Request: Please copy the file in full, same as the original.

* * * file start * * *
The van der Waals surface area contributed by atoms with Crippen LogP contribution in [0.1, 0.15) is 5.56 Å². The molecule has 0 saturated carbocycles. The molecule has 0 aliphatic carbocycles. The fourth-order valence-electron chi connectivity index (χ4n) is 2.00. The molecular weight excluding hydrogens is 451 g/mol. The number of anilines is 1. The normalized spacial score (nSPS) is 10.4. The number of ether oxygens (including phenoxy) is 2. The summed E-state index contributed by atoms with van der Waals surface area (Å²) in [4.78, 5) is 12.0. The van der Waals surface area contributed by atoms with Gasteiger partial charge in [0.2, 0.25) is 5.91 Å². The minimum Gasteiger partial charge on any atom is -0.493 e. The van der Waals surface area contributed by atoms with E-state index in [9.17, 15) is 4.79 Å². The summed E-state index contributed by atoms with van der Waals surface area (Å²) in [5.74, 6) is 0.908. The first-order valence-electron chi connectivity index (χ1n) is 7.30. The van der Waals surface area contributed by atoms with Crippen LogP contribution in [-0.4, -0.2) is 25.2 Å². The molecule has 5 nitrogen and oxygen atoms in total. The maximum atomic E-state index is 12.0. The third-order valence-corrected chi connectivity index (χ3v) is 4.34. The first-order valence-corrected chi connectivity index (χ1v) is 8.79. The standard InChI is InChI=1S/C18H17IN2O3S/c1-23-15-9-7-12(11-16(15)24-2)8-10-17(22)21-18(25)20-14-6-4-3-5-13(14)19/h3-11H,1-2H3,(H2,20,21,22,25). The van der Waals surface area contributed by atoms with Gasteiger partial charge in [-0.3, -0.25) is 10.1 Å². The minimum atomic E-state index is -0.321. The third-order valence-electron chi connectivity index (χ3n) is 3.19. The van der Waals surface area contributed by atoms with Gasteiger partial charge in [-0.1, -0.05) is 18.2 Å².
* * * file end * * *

The van der Waals surface area contributed by atoms with Crippen LogP contribution in [0.1, 0.15) is 5.56 Å². The molecule has 0 saturated carbocycles. The molecule has 0 aliphatic carbocycles. The fourth-order valence-electron chi connectivity index (χ4n) is 2.00. The molecular weight excluding hydrogens is 451 g/mol. The number of anilines is 1. The normalized spacial score (nSPS) is 10.4. The number of ether oxygens (including phenoxy) is 2. The summed E-state index contributed by atoms with van der Waals surface area (Å²) in [4.78, 5) is 12.0. The van der Waals surface area contributed by atoms with Gasteiger partial charge in [0.2, 0.25) is 5.91 Å². The minimum Gasteiger partial charge on any atom is -0.493 e. The van der Waals surface area contributed by atoms with E-state index in [9.17, 15) is 4.79 Å². The summed E-state index contributed by atoms with van der Waals surface area (Å²) in [5.74, 6) is 0.908. The first-order valence-electron chi connectivity index (χ1n) is 7.30. The van der Waals surface area contributed by atoms with Crippen LogP contribution in [-0.4, -0.2) is 25.2 Å². The molecule has 5 nitrogen and oxygen atoms in total. The maximum atomic E-state index is 12.0. The third-order valence-corrected chi connectivity index (χ3v) is 4.34. The first-order valence-corrected chi connectivity index (χ1v) is 8.79. The standard InChI is InChI=1S/C18H17IN2O3S/c1-23-15-9-7-12(11-16(15)24-2)8-10-17(22)21-18(25)20-14-6-4-3-5-13(14)19/h3-11H,1-2H3,(H2,20,21,22,25). The van der Waals surface area contributed by atoms with Gasteiger partial charge in [-0.3, -0.25) is 10.1 Å². The minimum atomic E-state index is -0.321. The third-order valence-electron chi connectivity index (χ3n) is 3.19. The van der Waals surface area contributed by atoms with Gasteiger partial charge in [-0.1, -0.05) is 18.2 Å².